That shouldn't have happened. But the reason it happened is that the incumbent providers refused to improve their services. They had no incentive to do so -- at least from their short-term, profit-driven perspective. Deploying ultra-high-speed Internet service is very expensive, and it would take years before the companies would reap the rewards. When all your attention is focused on the next quarterly report, and how stockholders might respond to it, you do all you can to keep costs down. Before Google came to town, there was little competition in the market, so why bother upgrading? If consumers have little choice, they take what they can get.
Now Time Warner Cable and AT&T say they want a "level playing field," by which they mean "all the same perks Google got." That might be a fair claim, but coming as it does after years of offering crappy service, it's difficult to sympathize with it. There is a reason that thousands of cities competed with Kansas City to be the first to get Google's service: The services they had were inadequate.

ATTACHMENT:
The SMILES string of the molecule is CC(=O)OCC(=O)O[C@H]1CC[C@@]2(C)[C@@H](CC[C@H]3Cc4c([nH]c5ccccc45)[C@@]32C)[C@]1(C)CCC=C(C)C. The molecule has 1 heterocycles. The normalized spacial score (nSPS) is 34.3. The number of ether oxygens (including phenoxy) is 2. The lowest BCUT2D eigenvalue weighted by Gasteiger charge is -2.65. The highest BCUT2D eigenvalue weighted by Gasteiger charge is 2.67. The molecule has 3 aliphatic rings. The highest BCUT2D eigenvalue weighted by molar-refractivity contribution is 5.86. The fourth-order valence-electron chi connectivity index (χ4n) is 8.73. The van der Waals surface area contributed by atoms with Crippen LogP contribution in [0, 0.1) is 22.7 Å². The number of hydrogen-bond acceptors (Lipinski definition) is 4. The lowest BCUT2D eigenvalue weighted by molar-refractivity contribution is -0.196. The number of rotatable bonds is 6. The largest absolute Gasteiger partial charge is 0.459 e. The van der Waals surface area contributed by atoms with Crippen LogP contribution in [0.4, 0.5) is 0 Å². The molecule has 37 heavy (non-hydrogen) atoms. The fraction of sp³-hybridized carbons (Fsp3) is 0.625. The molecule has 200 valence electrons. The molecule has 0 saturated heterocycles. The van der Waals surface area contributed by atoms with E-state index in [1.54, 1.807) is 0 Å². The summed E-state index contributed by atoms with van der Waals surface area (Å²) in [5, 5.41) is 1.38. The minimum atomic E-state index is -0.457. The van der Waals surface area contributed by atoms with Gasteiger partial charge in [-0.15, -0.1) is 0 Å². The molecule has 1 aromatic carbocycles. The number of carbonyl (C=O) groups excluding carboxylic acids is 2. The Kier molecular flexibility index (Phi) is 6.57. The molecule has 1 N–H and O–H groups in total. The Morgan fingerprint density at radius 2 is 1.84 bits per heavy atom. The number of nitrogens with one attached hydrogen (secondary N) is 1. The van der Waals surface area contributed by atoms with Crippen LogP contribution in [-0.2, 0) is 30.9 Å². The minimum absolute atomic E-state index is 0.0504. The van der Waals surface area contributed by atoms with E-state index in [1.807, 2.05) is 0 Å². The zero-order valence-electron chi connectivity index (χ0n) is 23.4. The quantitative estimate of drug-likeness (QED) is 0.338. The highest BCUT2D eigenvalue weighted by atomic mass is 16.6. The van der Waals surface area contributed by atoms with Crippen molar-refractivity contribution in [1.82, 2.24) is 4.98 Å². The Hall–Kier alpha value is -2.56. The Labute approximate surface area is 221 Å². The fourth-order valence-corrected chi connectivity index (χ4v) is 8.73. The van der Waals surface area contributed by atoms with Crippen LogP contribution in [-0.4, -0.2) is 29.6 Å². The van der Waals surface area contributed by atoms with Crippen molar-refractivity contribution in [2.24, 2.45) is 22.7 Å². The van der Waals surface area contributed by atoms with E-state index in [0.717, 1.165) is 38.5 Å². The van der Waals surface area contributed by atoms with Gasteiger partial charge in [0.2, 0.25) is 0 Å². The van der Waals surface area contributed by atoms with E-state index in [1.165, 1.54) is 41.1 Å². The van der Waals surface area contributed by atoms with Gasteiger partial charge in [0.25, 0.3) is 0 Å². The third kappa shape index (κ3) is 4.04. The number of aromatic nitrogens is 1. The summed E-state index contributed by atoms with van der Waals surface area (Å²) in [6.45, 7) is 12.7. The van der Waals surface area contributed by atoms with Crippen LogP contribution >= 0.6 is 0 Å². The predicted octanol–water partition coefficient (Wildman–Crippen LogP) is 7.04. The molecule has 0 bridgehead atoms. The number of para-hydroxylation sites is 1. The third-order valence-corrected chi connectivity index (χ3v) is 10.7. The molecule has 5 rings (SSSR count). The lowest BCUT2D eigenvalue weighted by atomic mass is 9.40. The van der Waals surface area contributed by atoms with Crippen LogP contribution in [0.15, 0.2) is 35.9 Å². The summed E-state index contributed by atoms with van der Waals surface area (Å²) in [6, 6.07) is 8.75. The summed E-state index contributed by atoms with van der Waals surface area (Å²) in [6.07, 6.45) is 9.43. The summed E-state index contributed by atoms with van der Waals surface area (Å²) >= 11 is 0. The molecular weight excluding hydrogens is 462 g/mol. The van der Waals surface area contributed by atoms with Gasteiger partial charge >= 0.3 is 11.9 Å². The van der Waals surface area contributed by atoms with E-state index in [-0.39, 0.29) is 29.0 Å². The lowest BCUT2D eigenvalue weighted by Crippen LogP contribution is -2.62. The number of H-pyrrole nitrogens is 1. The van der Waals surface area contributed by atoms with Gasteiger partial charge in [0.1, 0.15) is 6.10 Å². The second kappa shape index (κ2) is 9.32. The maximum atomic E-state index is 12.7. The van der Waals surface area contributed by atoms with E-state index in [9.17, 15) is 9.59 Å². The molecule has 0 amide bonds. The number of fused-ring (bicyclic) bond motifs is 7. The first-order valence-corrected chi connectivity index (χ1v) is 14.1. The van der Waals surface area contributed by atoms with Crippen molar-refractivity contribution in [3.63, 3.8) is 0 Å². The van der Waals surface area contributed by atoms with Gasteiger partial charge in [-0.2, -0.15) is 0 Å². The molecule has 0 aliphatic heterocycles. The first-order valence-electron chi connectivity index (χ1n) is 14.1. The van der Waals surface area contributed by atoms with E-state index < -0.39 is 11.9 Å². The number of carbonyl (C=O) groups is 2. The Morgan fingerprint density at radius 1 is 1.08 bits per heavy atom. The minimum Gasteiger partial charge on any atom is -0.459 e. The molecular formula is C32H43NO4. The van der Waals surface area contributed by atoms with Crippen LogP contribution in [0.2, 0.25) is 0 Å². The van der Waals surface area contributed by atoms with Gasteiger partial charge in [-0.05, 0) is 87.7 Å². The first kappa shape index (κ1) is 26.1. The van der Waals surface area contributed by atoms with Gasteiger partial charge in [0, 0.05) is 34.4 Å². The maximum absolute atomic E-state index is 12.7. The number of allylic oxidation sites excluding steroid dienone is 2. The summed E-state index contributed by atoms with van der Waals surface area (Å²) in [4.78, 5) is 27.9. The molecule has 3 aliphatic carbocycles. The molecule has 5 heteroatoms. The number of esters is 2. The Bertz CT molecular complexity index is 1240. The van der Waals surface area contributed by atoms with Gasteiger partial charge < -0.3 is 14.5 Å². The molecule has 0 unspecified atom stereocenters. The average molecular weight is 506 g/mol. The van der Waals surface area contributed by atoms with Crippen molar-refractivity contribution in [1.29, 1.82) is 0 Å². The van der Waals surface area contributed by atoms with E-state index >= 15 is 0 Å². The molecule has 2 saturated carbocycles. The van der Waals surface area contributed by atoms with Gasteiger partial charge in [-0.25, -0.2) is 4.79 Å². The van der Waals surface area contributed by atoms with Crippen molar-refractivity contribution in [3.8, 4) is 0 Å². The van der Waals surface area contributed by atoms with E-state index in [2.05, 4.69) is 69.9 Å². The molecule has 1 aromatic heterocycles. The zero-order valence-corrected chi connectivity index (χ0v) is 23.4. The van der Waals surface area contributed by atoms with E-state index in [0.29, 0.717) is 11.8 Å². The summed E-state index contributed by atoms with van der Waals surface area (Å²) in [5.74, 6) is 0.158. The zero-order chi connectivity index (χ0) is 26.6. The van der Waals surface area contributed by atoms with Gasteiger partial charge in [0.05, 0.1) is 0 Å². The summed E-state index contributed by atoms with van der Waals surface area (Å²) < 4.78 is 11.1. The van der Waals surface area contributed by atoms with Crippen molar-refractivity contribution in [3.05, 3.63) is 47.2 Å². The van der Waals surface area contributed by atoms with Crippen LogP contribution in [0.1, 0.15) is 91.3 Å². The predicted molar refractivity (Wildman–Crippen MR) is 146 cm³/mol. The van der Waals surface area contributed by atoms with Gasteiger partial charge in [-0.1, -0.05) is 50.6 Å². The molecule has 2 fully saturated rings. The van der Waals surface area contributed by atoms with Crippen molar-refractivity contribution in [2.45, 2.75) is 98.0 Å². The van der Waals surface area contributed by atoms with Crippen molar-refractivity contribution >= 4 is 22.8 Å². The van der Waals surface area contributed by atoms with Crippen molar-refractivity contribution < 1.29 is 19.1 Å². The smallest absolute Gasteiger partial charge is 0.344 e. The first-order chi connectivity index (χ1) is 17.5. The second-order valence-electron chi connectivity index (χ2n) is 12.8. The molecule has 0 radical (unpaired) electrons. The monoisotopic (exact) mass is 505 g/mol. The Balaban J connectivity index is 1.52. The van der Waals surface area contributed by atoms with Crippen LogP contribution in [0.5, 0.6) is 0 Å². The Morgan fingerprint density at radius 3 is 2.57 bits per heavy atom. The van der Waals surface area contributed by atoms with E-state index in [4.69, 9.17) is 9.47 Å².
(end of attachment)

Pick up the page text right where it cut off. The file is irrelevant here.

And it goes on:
Karl Bode of DSL Reports sums up the situation nicely:
Google Fiber exists because companies like AT&T and Time Warner Cable failed to provide the kind of connectivity consumers want; despite adequate resources. While it would be only fair for these companies to receive equal favoritism if they're willing to deploy comparable services, you can be fairly sure that both companies lawyers and lobbyists are trying to get the same perks Google's getting -- without having to deploy cutting edge symmetrical 1 Gbps services.